Energy performance Certificates for Holiday Homes: Department For Communities Slips out New Confusing Guidance
The issue of providing energy performance certificates for holiday homes has taken a new and confusing turn as the Department for Communities and Local Government has issued new guidance on the issue.
Guidance published in 2012 was something of a victory for EASCO and the tourism industry as the Department climbed down on its previous stance and accepted that a holiday home did not need an energy performance certificate. EASCO has maintained all along that it is pointless to go to the trouble and cost of obtaining an EPC for a property that is mostly used in the summer season and that is only used by short-term guests who are unlikely to be greatly concerned by the energy performance of a building in which they are only staying for a short time.
It has emerged that the Department, without consultation or telling anyone, issued new revised guidance in April. The new guidance introduces a number of complicated conditions that are completely unsupported by regulations. The Regulations have not been changed.
The way in which EU directives end up as law in the UK is that, once a Directive is agreed between the EU member states and issued, member states have to translate it into domestic law. This is usually in the form of regulations made by Government and put before Parliament for approval, known as secondary legislation. Any prosecution in the UK would be for a breach of the UK Regulations. Interpretation of those regulations might be influenced by the wording of European law but the regulations themselves are they key statement of the law in England.
Guidance issued by government departments is intended to help people understand the law. Government departments do not have the power to make diktats – we don’t have government by decree in the UK – and guidance is just that, it is not the law. It may influence the courts in their interpretation of the law, but it does not change the law.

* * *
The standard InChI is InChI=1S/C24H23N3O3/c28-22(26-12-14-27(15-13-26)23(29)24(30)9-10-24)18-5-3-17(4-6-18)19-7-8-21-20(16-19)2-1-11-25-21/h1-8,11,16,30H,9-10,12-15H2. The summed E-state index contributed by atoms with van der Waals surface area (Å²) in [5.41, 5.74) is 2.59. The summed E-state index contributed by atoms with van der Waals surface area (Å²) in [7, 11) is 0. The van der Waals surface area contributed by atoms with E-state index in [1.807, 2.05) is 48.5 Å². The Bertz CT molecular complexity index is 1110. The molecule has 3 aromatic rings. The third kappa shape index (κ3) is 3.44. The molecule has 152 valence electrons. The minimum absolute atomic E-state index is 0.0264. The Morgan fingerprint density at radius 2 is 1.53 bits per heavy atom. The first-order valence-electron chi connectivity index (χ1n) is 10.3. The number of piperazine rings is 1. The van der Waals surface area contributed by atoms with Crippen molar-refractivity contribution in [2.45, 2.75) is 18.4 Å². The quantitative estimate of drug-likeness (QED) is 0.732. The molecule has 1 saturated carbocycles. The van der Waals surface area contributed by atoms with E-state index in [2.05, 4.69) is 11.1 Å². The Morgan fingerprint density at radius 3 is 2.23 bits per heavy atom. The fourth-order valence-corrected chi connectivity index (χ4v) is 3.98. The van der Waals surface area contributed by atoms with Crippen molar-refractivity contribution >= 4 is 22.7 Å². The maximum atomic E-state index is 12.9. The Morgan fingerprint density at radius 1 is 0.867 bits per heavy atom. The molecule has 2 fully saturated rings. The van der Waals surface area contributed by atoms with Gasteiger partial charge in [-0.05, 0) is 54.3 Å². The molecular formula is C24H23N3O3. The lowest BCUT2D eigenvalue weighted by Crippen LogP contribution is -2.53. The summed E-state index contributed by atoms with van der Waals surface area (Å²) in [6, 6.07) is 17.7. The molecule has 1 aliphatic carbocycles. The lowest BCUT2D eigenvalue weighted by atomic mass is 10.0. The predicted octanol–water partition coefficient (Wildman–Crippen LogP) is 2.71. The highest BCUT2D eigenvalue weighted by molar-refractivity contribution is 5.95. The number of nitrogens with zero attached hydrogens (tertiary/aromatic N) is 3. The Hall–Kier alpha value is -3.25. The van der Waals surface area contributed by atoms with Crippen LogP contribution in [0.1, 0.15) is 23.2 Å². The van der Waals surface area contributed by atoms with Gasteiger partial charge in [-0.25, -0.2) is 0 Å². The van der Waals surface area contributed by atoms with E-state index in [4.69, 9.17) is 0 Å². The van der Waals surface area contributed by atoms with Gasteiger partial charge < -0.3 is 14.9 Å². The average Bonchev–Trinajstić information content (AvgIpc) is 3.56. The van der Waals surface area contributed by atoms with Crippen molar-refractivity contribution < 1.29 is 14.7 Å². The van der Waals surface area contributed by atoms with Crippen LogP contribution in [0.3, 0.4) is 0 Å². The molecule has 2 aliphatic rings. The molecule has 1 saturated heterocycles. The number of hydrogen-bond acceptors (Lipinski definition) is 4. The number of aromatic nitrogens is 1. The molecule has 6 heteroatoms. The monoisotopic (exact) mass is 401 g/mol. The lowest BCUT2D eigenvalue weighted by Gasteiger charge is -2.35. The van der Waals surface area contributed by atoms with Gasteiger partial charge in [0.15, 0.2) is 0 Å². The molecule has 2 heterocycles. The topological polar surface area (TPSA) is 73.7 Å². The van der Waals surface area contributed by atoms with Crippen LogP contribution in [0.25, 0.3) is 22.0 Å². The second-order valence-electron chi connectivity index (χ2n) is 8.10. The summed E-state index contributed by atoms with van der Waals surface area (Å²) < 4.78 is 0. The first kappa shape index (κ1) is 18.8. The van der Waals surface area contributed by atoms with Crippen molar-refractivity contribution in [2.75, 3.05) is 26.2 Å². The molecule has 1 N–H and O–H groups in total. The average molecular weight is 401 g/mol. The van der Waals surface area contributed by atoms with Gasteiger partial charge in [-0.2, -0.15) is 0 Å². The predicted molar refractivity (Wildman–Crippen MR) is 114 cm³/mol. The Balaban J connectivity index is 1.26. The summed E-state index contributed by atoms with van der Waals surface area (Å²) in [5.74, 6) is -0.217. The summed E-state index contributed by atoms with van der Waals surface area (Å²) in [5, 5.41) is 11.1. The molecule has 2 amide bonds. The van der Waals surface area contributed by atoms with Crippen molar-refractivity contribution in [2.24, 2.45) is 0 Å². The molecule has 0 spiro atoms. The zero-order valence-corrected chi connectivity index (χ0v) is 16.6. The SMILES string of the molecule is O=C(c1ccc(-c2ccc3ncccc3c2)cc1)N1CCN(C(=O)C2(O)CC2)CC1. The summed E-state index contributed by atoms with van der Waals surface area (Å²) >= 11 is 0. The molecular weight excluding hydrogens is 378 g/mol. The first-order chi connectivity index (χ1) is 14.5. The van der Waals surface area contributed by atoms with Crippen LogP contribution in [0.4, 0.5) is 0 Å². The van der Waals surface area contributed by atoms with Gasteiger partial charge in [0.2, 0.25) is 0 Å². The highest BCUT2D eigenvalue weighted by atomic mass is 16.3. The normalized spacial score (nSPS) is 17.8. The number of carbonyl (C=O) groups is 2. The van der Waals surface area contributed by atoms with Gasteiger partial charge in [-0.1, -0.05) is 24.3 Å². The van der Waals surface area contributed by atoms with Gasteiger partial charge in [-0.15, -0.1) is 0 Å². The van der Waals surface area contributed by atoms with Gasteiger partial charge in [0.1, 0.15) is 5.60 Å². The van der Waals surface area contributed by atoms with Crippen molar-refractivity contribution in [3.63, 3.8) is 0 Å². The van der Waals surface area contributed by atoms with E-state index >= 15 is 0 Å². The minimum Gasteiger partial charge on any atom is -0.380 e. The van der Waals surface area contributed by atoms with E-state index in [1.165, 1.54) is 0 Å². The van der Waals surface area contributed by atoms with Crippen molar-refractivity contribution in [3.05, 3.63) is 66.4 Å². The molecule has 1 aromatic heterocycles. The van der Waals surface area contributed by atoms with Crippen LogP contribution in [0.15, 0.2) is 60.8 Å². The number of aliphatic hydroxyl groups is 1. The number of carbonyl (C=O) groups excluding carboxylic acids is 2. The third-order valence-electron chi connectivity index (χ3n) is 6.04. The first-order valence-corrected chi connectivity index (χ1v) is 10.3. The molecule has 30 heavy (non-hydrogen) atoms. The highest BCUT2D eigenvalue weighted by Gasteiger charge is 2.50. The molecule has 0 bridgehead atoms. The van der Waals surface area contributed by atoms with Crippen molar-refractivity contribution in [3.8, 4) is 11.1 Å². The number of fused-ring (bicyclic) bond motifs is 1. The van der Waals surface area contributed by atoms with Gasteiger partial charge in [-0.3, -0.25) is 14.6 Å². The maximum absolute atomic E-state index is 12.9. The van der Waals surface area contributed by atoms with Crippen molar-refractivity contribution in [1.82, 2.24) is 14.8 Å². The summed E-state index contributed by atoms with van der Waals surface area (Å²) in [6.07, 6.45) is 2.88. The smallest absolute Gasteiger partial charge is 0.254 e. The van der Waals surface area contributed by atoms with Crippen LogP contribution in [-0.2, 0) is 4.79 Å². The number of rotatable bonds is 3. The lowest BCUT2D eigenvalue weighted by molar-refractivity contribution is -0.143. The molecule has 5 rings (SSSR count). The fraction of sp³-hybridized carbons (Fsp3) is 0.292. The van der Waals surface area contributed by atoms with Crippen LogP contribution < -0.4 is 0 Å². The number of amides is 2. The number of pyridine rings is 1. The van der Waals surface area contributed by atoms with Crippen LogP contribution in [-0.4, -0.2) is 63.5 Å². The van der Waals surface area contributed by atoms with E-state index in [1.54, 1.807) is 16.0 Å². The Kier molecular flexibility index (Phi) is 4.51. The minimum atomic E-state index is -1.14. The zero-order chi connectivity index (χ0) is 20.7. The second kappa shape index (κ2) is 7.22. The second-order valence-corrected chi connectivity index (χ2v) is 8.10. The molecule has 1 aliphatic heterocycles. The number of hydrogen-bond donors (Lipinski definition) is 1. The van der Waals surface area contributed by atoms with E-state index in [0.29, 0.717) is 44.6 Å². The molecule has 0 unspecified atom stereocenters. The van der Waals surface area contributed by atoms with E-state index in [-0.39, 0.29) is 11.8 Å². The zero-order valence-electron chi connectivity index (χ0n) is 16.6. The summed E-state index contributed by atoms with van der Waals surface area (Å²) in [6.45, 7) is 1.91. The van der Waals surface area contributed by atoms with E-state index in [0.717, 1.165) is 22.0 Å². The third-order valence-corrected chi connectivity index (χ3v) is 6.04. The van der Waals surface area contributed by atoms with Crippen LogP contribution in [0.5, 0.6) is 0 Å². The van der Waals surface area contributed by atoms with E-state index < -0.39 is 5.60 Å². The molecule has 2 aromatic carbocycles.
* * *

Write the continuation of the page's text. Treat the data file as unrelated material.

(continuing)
The new guidance is an extraordinary document because it introduces a range of criteria that are not mentioned at all in the Energy Performance of Buildings (England and Wales) Regulations 2012,
The new guidance says this:
Holiday lets may not need an EPC. An EPC will only be required for a property rented out as a furnished holiday let, as defined by HMRC, where the building is occupied for the purposes of a holiday as a result of a short term letting arrangement of less than 31 days to each tenant, and is rented out for a combined total of four months or more in any 12 month period, and if the occupier is responsible for meeting the energy costs for the property. The property must meet all the conditions of a furnished holiday let as defined by HMRC and the occupant must not be responsible for the energy costs in order for an EPC not to be necessary.
This of course does say that where the holidaymaker is not paying the energy bills an EPC is not required so even if this new guidance is followed, an EPC is not needed for a typical holiday let. It is rare for an occupier to pay directly for electricity by coin-in-slot meters or smart meter technology.
However the astounding thing about this guidance is that none of this is contained in the regulations. It is perhaps fortunate that the preamble to the guidance states
The Department for Communities and Local Government (DCLG) cannot provide legal advice. Therefore, it is important to read and understand the regulations. It will be for individuals themselves to take a view on whether or not they fall within the requirements of the regulations and in cases of doubt should seek their own legal advice.
The chances of a prosecution, which can only be for a breach of the Regulations themselves, would seem extremely slim. However, there is a further story that explains why this change has been made by the DCLG.
An organisation called IDEA, the Institute of Domestic Energy Assessors, complained to the European Commission that the UK was in breach of the EU Directive by not requiring EPCs for holiday homes. Late last year the Commission sent the UK a “Reasoned opinion”, hailed by IDEA as a “victory” allegedly confirming that holiday homes ought to be required to have an EPC and that the UK is in breech of the
EASCO is trying to obtain a copy of this “Reasoned Opinion”, which is not published.
The change in the guidance is the DCLG response to the Reasoned Opinion and the Commission has apparently expressed itself satisfied that the UK was now compliant, even though no change in the
law has been made at all.
According to Energy Assessor magazine, IDEA are not satisfied with what they perhaps rightly regard as a “fudge” and are preparing a second complaint to the Commission.
The Energy Assessors are obviously motivated by the opportunity to generate considerable work for their members at the expense of our members!
EASCO is working with the Country Landowners Association and the Tourism Alliance to explore this issue further. So long as there is no change to the UK Regulations, owners simply letting for
holidays on a licence to occupy are advised not to spend any money on getting an unnecessary EPC.
EASCO Contact Information:
Chief Exec: Martin Sach
Tel: 020 7078 7329